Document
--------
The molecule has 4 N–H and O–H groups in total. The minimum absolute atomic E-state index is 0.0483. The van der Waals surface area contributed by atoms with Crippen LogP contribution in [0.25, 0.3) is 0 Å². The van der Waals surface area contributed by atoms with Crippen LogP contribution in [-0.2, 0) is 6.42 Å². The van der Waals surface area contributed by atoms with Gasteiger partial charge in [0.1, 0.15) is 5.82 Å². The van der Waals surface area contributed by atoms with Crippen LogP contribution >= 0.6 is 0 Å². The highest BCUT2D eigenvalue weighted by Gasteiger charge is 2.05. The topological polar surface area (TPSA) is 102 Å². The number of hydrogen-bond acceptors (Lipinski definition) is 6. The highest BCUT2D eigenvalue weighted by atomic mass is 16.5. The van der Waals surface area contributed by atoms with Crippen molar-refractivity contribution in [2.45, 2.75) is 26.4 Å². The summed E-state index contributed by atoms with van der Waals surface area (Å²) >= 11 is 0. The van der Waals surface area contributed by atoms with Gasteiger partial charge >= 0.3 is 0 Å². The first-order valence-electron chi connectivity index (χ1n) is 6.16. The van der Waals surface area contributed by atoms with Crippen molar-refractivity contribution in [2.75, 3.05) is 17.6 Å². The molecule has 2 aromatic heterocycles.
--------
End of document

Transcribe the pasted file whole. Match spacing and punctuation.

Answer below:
The molecule has 4 N–H and O–H groups in total. The minimum absolute atomic E-state index is 0.0483. The van der Waals surface area contributed by atoms with Crippen LogP contribution in [0.25, 0.3) is 0 Å². The van der Waals surface area contributed by atoms with Crippen LogP contribution in [-0.2, 0) is 6.42 Å². The van der Waals surface area contributed by atoms with Gasteiger partial charge in [0.1, 0.15) is 5.82 Å². The van der Waals surface area contributed by atoms with Crippen LogP contribution >= 0.6 is 0 Å². The highest BCUT2D eigenvalue weighted by Gasteiger charge is 2.05. The topological polar surface area (TPSA) is 102 Å². The number of hydrogen-bond acceptors (Lipinski definition) is 6. The highest BCUT2D eigenvalue weighted by atomic mass is 16.5. The van der Waals surface area contributed by atoms with Crippen molar-refractivity contribution in [2.45, 2.75) is 26.4 Å². The summed E-state index contributed by atoms with van der Waals surface area (Å²) >= 11 is 0. The van der Waals surface area contributed by atoms with Gasteiger partial charge >= 0.3 is 0 Å². The first-order valence-electron chi connectivity index (χ1n) is 6.16. The van der Waals surface area contributed by atoms with Crippen molar-refractivity contribution in [2.75, 3.05) is 17.6 Å². The molecule has 2 aromatic heterocycles.